Emergency Ultrasound > Top 10 High-Yield Points

Top 10 High-Yield Points

  1. Always obtain a transverse view of both testes side-by-side for comparison both in grayscale and with the flow Doppler. Obtain images of the inguinal canal and the epididymal regions as well. Do not confuse the normal mediastinum or tubular ectasia (Rete Testis) with abnormal pathology.

  2. Acute testicular pain differential diagnosis mainly includes Testicular Torsion and Epididymitis. Testicular torsion is a medical emergency and prompt referral to the urologist is of utmost importance. Another emergency that requires immediate intervention is Fournier's Gangrene which can spread proximally very fast.

  3. Realize that during descent of the testes, at the inguinal canal along the lower gubernaculum, an evagination of the peritoneum arises, the vaginal process, on which the testes will slide through the inguinal canal. As a result, prior to 9 months of age, a connection exists between the peritoneal cavity and the vaginal process in the scrotum where fluid can accumulate.

  4. When encountering an abnormal mass, differentiation between an intra-parenchymal and an extra-testicular mass is of utmost importance as the differential diagnosis and the patient's prognosis vary accordingly. Most intra-parenchymal masses are malignant while most extra-testicular lesions are of benign origin.

  5. Painless palpable testicular mass is always a suspicion for testicular cancer especially in ages 25 to 35. Above 45, they mostly represent metastasis.

  6. Most common primary malignancies metastasizing to the testicle include prostate, renal, lung, gastrointestinal and melanoma. Lymphoma and leukemia are also common malignancies that spread to the testicles as these organs can act as a sanctuary for these two latter entities.

  7. The presence of an intratesticular lesion of predominantly low signal intensity on T2-weighted MR images with septa enhancing more than tumor tissue after contrast material administration is more suggestive for the diagnosis of a seminomatous lesion. Tumors that are heterogeneous both on unenhanced and contrast-enhanced images are indicative of a nonseminomatous neoplasm.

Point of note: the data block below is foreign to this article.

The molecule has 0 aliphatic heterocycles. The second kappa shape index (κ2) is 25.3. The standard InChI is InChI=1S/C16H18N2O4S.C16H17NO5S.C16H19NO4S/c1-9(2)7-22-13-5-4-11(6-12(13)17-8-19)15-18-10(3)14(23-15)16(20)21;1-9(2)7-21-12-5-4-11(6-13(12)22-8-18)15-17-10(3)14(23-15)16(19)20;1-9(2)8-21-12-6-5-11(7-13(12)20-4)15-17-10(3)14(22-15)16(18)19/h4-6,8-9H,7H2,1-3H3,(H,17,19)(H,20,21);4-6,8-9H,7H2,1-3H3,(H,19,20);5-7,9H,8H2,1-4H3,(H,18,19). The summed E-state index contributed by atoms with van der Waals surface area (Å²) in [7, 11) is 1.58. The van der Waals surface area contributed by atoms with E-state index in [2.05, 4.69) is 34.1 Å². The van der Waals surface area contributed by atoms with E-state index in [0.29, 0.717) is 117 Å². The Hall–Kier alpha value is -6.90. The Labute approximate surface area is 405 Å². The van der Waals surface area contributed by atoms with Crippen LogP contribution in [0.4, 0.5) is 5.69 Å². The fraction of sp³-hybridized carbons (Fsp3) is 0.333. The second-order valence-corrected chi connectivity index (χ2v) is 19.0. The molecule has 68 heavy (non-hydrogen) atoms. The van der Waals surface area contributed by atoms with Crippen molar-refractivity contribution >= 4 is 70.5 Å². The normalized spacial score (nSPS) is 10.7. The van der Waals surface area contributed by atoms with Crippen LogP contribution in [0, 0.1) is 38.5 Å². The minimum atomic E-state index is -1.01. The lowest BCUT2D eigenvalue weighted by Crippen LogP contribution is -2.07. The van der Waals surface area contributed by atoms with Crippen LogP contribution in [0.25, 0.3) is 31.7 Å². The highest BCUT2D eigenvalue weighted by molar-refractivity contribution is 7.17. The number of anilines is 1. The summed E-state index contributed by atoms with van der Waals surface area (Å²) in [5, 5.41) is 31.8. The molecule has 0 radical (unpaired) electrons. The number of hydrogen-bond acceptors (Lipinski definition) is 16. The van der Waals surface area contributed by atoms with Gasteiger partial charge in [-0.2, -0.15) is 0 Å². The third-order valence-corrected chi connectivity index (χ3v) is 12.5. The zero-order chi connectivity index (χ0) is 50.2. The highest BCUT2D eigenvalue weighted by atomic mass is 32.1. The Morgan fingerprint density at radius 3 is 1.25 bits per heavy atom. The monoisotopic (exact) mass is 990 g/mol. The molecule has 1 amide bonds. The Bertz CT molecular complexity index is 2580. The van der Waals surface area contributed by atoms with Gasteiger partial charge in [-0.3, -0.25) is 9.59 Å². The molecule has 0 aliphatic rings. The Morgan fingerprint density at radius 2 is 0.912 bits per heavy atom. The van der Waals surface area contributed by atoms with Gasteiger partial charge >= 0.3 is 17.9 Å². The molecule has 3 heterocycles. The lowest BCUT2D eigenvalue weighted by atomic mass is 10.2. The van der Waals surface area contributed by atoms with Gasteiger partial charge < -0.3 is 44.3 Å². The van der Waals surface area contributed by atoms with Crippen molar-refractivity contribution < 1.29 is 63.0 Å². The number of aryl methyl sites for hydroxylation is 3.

8. Microlithiasis criteria has been described as the presence of at least 5 pinpoint hyperechoic foci of size smaller than 3 mm in one field of view without posterior shadowing. There has been studies that suggest correlation between microlithiasis with germ-cell tumors and it is recommended that patients may undergo screening for testicular cancer on a regular basis, such as annual physical exam or testicular ultrasonography.

  9. CT can be used for staging of testicular cancer: stage I (Local, 72%) is limited to testicle, stage II (Regional, 19%) has spread to lymph nodes in the abdomen, stage III (Distant, 9%) has spread to lymph nodes above the diaphragm o rdistant organs such as liver, lungs and brain. CT can also be used when varicocele presents acutely and without prior history, since it may be an indirect sign of an abnormal pelvic, retroperitoneal or renal hilar mass causing extrinsic compression and obstruction of flow to the gonadal veins.

  10. In cryptorchidism, if a testis has not descended by the age of 1 year, there is no benefit in waiting for a spontaneous descent. To prevent histological deterioration, treatment should be carried out and finished before 12-18 months of age. Medical treatment with hCG or GnRH can have a beneficial effect on increasing the patient's fertility index when given before or after surgical orchidolysis and orchidopexy.

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